Social and Emotional Wellbeing

The term social and emotional wellbeing (SEWB) is used by many Aboriginal and Torres Strait Islander people to describe the social, emotional, spiritual and cultural wellbeing of a person [28917]. The term recognises their connection to land, sea, culture, spirituality, family and community which are important to people and impact on their wellbeing [28917][38676]. It also recognises that a person’s social and emotional wellbeing is influenced by policies and past events [38123][31181].

Another term that is often used when discussing wellbeing is mental health. Mental health is a term that has been used to describe how people think and feel, and how they cope with and take part in everyday life [34695]. Many Aboriginal and Torres Strait Islander people observe mental health and mental illness as medical terms that focus too much on problems and do not properly describe all the factors that make up and influence wellbeing [28917]. Because of this, most Aboriginal and Torres Strait Islander people prefer the term social and emotional wellbeing as it fits well within a holistic view of health [33834]. One way of understanding these different terms is to think of mental health and mental illness as part of a person’s social and emotional wellbeing [28917].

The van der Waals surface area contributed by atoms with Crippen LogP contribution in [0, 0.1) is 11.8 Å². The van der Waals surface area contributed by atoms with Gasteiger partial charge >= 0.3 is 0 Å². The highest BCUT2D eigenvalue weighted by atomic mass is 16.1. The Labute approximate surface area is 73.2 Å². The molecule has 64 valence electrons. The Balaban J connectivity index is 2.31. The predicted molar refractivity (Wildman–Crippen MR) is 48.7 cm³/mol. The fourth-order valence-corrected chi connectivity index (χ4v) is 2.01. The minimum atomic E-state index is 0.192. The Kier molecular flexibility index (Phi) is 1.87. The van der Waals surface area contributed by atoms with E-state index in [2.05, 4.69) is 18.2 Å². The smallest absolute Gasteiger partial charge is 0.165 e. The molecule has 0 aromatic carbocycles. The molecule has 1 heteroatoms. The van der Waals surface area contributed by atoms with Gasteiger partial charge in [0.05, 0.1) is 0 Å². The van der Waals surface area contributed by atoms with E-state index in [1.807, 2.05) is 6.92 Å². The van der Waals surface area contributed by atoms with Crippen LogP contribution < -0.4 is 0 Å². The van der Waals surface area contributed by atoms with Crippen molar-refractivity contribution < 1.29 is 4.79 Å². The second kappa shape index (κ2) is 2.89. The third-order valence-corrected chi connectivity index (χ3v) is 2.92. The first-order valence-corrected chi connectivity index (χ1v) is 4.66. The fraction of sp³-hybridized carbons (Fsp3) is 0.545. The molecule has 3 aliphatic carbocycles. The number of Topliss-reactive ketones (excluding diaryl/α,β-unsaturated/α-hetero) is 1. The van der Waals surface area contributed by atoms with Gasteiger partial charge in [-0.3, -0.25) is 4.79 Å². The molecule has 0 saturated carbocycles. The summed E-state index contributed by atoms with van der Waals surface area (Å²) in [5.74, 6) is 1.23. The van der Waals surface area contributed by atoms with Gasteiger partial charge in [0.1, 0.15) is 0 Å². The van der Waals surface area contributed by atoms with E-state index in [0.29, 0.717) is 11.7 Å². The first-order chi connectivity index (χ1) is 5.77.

Aboriginal and Torres Strait Islander culture and self-determination can be powerful protective factors in providing a buffer to psychological distress. Factors that have been identified as enhancing SEWB include; maintaining connection to country, spirituality, ancestry and kinship networks, as well as strong community governance and cultural continuity [29074]. Renewal of Aboriginal and Torres Strait Islander culture and Indigenous knowledge systems and the capacity for self-determination is increasingly being seen as fundamental to healing and supporting social and emotional wellbeing [41496].

Social and emotional wellbeing may change across an Aboriginal and Torres Strait Islander person’s life course; what is important to a child may be quite different to what is important to an Elder [33834]. For Aboriginal and Torres Strait Islander people, the understanding of social and emotional wellbeing can also vary between different cultural groups and individuals [28917].

References

Key resources

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Artwork

Untitled by Donna Lei Rioli

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